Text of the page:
When it comes to preparing for retirement, savings, ISAs, and stocks are the common go-to options. In recent years, more Americans owned stocks than ever before. However, another investment is quickly making its way into America’s retirement portfolios: land. Approximately 28 percent of investors believe real estate is the best investment you can make in the long term. For retirees, investing in land for retirement can help them create their own retirement oasis or enter the rental property market, or provide a great source of diversification in their retirement portfolio. However, land as a retirement investment also comes with its own set of drawbacks, strategies, and terms you need to consider before becoming a landowner.
Residential Properties Are Your Best Bet For Year-Round Income
If you are looking to purchase land to use as a source of rental income, you need to be able to correlate your financial needs in retirement with the income frequency your choice of rental property provides. Land is always seen as a more cost-effective real estate investment for both homeowners and landlords, since it is cheaper than buying an already-built property and provides the opportunity for customization to your retirement goals. When it comes to your retirement goals, if you are looking for a steady stream of year-round rental property income, residential property development is the best bet.
However, it does come with a longer project time. From securing financing to finding tenants, it is a project that can take years. Therefore, it is recommended that retirees plan and invest in land well before their retirement cut-off to give themselves time to get their property up and running. Only offer personal funds you know you can comfortably forgo for the near future. Moreover, potential investors should also consider costs associated with land development, such as tree removal, in their financial planning. On the other hand, the record low federal interest rates recently announced should act favorably for those seeking a mortgage for land purchases.
Take Your Time To Sort Out Downpayment And Subsequent Financing
Unless you plan to finance your land purchase outright, it will take time to arrange your financing and finalize the terms. Depending on the value of land in the state chosen, you will also be required to make a downpayment of 10-20 percent of its purchase price. This will deplete your liquid retirement asset (cash) and requires early planning, particularly if you intend on leaving your career before you reach 66 years old. Early retirement means fewer years of annual income from your career and requires consumers to amp up their savings leading up to retirement. Land loans also come with interest rates of between 4 and 6 percent and come with a variety of options, all with their own terms. Before making the leap to apply, be sure you are familiar with them.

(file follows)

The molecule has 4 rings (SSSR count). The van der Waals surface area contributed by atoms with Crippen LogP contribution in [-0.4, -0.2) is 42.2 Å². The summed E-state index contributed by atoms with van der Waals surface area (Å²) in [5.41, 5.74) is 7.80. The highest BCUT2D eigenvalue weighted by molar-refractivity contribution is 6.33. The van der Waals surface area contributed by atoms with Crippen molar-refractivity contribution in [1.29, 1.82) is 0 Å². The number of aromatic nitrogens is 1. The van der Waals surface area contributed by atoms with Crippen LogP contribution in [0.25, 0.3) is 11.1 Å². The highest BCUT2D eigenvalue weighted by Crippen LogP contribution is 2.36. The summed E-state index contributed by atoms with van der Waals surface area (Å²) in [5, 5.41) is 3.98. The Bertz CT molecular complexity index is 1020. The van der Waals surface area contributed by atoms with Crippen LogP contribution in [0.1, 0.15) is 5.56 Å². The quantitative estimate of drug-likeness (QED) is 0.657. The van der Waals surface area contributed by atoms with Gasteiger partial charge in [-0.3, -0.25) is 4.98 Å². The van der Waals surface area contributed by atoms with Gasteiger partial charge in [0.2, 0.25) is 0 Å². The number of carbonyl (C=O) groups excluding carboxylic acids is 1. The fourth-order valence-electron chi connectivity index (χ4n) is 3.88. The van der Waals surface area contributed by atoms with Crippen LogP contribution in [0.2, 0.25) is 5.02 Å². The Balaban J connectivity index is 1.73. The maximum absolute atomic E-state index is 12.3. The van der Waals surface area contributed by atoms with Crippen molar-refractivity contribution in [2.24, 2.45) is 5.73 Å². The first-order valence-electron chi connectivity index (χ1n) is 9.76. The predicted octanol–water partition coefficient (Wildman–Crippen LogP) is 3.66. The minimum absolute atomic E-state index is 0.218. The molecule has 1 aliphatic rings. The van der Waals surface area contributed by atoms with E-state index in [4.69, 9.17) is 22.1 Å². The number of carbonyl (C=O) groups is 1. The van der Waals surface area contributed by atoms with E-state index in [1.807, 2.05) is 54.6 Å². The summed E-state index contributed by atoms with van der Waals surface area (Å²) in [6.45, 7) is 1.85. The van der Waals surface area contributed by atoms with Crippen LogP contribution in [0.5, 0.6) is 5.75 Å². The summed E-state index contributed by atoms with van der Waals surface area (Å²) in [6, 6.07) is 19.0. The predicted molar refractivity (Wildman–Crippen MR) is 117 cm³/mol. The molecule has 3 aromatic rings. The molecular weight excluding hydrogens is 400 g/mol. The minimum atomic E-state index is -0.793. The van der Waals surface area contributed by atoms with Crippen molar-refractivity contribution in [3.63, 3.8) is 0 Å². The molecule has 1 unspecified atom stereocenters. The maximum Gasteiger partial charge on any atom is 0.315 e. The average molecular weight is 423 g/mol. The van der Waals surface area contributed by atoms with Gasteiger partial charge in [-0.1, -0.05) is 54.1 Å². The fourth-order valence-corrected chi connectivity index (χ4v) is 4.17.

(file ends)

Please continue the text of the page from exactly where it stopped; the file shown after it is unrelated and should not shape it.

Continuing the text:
Lender land loans can carry higher interest rates if you have no land development plans in mind, and they often require higher downpayments – sometimes up to 50 percent. Alternatively, you may get seller financing but risk a shorter repayment term. For government-backed financing, there are Section 523 and 524 loans that offer more favorable interest costs, but these only apply if you plan to use the land to build your residence – not an income property. Finally, take the time to ensure your finances can keep up with the repayments during land development. With no income coming in as yet, you will find this will reduce your retirement savings.
Get Your Tax Obligations Clear Before Buying
Each state has its regulations and taxation rules for those who own land, which you should account for when calculating your overall net benefit. For landlords, this is in addition to legal and maintenance fees paid annually to keep their property. For those choosing to just hold free land in their portfolio for rental or appreciation, they can expect to pay capital gains taxes as well. When deciding where to purchase land, it is wise to check the state’s rules on dates and calculation criteria for your property taxes. For instance, retirees owning land in Nevada may qualify for its exemptions from income taxes (rental income). Meanwhile, other less tax-friendly states for retirees, like Connecticut and Illinois, tend to have higher property taxes.
That being said, land – like other forms of investment – does not come without its risks. For those with plans to develop a rental property for retirement, scoping out surrounding rental rates and market conditions can help you determine whether it is a worthwhile investment for your portfolio needs and timeline.